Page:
Behind the barre with dancer Sergio Tarrado

By Scott Kara

The popular TV show which goes behind the scenes of the Royal New Zealand Ballet returns for a second season, with a Spanish import in a leading role. Scott Kara reports.

Royal NZ Ballet dancer Sergio Torrado who stars in 'The Secret Lives of Dancers'. Photo / Supplied
Royal NZ Ballet dancer Sergio Torrado who stars in 'The Secret Lives of Dancers'. Photo / Supplied

Even though it's been two years, Sergio Torrado still sounds a little star-struck about being Natalie Portman's dance partner in Black Swan. It was, says the Spanish ballet dancer and current Royal New Zealand Ballet hottie, "like being in a dream".

"I never in my wildest dreams thought I would be in a Hollywood movie with Natalie Portman," he says in his shy, smouldering lilt.

But these days the 30-year-old finds himself in little old Wellington as one of the Royal New Zealand Ballet's lead dancers and, by default, one of the stars of the second series of tell-all reality TV show The Secret Lives of Dancers - and he couldn't be happier.

"It's a great company and they work a lot," he says.

He came to New Zealand last year to play Prince Desire in The Sleeping Beauty because he wanted the chance to work with the ballet's new artistic director, American ballet legend Ethan Stiefel.

After Sleeping Beauty Torrado had the option of staying on with the RNZB or pursuing other work. He chose to stay.

"The company is always performing and that was my main objective - to be on stage as much as possible."

And his decision possibly also had something to do with a certain female dancer he met during rehearsals last year.

"Oh, you know ... " he says with a laugh. "You get to know someone and certain feelings start growing - and yeah, I'm just happy that I met her."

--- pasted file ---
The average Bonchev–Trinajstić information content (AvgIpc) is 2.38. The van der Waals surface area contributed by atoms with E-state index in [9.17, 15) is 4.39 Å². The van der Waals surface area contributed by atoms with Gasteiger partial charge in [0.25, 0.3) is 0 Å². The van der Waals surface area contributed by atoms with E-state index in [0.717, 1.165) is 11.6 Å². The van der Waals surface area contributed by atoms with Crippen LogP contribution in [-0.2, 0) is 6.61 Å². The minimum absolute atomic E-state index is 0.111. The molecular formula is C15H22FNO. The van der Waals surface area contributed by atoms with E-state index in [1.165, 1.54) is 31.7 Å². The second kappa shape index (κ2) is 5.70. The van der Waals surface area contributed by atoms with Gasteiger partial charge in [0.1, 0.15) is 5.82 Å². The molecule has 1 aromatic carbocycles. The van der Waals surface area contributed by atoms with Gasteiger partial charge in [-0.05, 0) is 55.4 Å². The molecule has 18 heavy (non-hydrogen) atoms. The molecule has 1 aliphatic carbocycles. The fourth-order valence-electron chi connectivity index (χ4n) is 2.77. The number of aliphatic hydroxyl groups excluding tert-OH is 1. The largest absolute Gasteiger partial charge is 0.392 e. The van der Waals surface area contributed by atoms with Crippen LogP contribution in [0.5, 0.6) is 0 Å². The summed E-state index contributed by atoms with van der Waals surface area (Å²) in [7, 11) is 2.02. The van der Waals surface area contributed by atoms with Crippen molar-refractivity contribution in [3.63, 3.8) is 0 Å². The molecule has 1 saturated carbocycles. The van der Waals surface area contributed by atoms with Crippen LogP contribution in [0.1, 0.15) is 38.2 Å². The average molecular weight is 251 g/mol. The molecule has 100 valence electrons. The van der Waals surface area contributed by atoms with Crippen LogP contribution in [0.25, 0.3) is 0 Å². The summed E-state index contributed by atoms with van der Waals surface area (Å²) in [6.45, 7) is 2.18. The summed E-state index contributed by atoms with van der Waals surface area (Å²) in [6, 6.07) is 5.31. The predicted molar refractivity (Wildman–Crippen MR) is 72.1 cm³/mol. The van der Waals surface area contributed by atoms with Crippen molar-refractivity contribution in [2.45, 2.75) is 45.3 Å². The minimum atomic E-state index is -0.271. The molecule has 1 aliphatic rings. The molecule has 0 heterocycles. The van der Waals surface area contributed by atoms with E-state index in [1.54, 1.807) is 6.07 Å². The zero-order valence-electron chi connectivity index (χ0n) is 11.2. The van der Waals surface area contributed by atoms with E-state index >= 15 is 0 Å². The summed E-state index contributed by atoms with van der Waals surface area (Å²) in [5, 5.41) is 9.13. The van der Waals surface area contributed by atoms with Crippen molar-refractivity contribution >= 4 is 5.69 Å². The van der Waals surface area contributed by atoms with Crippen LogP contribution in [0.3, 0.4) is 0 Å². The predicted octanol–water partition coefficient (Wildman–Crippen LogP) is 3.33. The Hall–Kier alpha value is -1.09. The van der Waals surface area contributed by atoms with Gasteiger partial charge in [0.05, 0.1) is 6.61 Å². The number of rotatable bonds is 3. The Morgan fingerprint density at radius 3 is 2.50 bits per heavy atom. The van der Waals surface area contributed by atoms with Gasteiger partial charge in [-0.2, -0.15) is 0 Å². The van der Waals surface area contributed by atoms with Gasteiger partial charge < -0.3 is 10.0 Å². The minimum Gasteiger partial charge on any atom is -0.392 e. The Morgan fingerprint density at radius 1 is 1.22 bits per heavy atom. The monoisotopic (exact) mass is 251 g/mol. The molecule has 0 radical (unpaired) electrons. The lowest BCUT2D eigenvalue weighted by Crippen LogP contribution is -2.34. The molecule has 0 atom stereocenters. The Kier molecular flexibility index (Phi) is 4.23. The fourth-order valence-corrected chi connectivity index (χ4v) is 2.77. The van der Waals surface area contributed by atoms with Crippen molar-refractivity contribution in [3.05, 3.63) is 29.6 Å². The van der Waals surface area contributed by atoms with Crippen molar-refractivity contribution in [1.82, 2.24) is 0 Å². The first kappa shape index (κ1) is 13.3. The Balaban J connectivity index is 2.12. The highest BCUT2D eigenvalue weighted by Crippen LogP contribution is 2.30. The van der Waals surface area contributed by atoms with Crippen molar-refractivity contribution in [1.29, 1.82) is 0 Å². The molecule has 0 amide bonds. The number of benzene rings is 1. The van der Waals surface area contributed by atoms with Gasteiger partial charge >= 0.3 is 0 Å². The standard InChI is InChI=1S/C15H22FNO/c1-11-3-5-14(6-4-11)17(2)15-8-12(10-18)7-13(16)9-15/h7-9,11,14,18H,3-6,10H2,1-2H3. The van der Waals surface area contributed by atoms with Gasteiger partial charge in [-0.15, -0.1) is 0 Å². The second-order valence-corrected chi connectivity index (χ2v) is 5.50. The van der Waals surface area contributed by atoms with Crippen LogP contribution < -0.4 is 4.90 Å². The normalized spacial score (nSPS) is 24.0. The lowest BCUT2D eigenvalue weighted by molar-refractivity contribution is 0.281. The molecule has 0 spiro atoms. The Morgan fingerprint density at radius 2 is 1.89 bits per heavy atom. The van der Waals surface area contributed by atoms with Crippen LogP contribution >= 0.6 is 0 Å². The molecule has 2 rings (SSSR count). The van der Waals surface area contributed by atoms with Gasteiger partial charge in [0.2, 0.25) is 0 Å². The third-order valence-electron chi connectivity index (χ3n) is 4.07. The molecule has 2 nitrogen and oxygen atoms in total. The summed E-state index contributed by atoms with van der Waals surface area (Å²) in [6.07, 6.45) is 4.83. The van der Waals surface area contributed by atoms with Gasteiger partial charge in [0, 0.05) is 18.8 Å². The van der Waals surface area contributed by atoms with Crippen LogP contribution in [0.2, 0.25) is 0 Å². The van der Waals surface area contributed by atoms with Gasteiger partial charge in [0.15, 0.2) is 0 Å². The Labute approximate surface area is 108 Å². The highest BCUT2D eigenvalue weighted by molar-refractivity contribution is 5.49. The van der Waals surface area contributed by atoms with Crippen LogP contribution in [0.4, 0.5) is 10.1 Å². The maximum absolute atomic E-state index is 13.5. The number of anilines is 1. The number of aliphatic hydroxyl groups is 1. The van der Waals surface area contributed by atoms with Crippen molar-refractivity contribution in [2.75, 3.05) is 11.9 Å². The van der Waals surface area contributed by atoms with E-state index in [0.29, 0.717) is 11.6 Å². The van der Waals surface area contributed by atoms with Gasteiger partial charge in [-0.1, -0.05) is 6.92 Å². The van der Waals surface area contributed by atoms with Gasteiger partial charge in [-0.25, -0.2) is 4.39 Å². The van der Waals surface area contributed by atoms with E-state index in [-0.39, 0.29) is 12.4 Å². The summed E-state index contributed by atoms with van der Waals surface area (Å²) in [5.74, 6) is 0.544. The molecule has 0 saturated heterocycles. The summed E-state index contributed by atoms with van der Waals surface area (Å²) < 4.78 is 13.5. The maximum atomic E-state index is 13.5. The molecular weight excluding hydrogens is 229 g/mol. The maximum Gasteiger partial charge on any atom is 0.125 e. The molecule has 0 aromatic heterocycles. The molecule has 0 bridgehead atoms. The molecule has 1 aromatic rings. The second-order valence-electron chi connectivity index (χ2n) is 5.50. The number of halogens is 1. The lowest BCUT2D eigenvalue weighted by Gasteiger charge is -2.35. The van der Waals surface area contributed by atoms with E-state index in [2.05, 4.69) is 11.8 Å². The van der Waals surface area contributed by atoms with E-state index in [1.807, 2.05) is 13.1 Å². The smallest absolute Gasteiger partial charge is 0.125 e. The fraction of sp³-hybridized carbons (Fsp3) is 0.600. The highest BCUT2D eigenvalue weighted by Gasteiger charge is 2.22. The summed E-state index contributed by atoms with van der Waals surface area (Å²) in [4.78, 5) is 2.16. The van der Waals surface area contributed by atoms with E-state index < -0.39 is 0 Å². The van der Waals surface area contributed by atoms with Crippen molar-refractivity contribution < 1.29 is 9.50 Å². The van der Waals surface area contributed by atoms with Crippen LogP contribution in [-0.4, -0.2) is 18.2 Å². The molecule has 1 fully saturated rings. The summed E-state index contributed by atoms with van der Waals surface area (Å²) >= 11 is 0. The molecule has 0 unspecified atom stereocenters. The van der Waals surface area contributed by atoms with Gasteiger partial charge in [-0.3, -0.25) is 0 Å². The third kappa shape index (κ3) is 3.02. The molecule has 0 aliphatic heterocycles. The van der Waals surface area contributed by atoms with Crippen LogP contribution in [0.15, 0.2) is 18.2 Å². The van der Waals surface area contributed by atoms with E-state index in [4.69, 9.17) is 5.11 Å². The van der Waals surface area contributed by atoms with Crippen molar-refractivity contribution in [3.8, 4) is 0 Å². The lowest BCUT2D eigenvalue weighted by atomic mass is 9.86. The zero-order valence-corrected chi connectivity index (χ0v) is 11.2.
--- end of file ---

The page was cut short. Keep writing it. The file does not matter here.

It would be giving too much away about the show to say who Torrado is in a relationship with, but all will be revealed when the second series starts on TV3 on Tuesday at 7.30pm. Let's just say he sets quite a few hearts a-flutter - one in particular - when he arrives at the RNZB headquarters in Wellington. Which is understandable. Look at him.

But why, Sergio, is it that dancers are drawn romantically to other dancers?

"Well, it depends, and the thing is we work with each other 12 hours a day. And when we're not in the studio we are always with each other, so it's bound to happen.

"I was never one to mix work with my relationships, but when you find someone you feel something for then ..."

What's a guy to do?

"Oh yeah, exactly," he laughs.

In true Secret Lives of Dancers style Torrado's relationship is just one of the ongoing storylines in the reality show, which won best observational reality series at the Aotearoa Film and Television Awards last year.

In 2010, when the first series started screening in primetime, it was a bold move for TV3 considering this type of arty telly was traditionally confined to Sunday nights on TV One.

But it became somewhat of a hit show - for both the network and the RNZB - because it offered a unique insight into the art of ballet, while taking a candid look into the dancer's lives and the juicy, scandalous, and quite often bitchy stuff that goes on behind the scenes. It was also about truly talented performers rather than Idol and X Factor wannabes.

Amanda Skoog, the managing director of the RNZB, says the series was a ratings winner and provided the company with a way of connecting with a diverse - and new - audience.